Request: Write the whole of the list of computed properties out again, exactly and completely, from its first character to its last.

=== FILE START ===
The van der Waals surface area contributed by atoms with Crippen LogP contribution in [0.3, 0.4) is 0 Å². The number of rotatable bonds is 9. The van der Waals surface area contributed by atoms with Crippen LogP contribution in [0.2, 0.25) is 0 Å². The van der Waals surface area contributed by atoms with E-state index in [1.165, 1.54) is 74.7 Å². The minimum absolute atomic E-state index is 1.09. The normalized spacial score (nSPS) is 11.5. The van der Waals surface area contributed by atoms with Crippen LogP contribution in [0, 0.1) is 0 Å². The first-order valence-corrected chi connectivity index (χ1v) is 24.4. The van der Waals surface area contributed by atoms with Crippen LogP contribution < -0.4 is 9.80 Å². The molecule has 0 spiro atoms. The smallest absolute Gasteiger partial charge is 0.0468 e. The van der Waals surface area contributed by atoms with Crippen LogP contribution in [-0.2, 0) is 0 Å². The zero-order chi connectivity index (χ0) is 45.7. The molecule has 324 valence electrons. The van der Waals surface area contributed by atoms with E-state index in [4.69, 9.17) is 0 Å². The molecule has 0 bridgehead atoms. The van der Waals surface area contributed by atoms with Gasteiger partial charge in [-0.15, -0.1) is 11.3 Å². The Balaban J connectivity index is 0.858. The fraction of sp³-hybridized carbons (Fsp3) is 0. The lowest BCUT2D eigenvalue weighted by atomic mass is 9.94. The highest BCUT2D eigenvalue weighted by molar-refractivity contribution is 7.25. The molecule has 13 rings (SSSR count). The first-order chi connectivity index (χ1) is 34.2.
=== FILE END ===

The van der Waals surface area contributed by atoms with Crippen LogP contribution in [0.3, 0.4) is 0 Å². The number of rotatable bonds is 9. The van der Waals surface area contributed by atoms with Crippen LogP contribution in [0.2, 0.25) is 0 Å². The van der Waals surface area contributed by atoms with E-state index in [1.165, 1.54) is 74.7 Å². The minimum absolute atomic E-state index is 1.09. The normalized spacial score (nSPS) is 11.5. The van der Waals surface area contributed by atoms with Crippen LogP contribution in [0, 0.1) is 0 Å². The first-order valence-corrected chi connectivity index (χ1v) is 24.4. The van der Waals surface area contributed by atoms with Crippen LogP contribution < -0.4 is 9.80 Å². The molecule has 0 spiro atoms. The smallest absolute Gasteiger partial charge is 0.0468 e. The van der Waals surface area contributed by atoms with Crippen LogP contribution in [-0.2, 0) is 0 Å². The zero-order chi connectivity index (χ0) is 45.7. The molecule has 324 valence electrons. The van der Waals surface area contributed by atoms with E-state index in [4.69, 9.17) is 0 Å². The molecule has 0 bridgehead atoms. The van der Waals surface area contributed by atoms with Gasteiger partial charge in [-0.15, -0.1) is 11.3 Å². The Balaban J connectivity index is 0.858. The fraction of sp³-hybridized carbons (Fsp3) is 0. The lowest BCUT2D eigenvalue weighted by atomic mass is 9.94. The highest BCUT2D eigenvalue weighted by molar-refractivity contribution is 7.25. The molecule has 13 rings (SSSR count). The first-order chi connectivity index (χ1) is 34.2.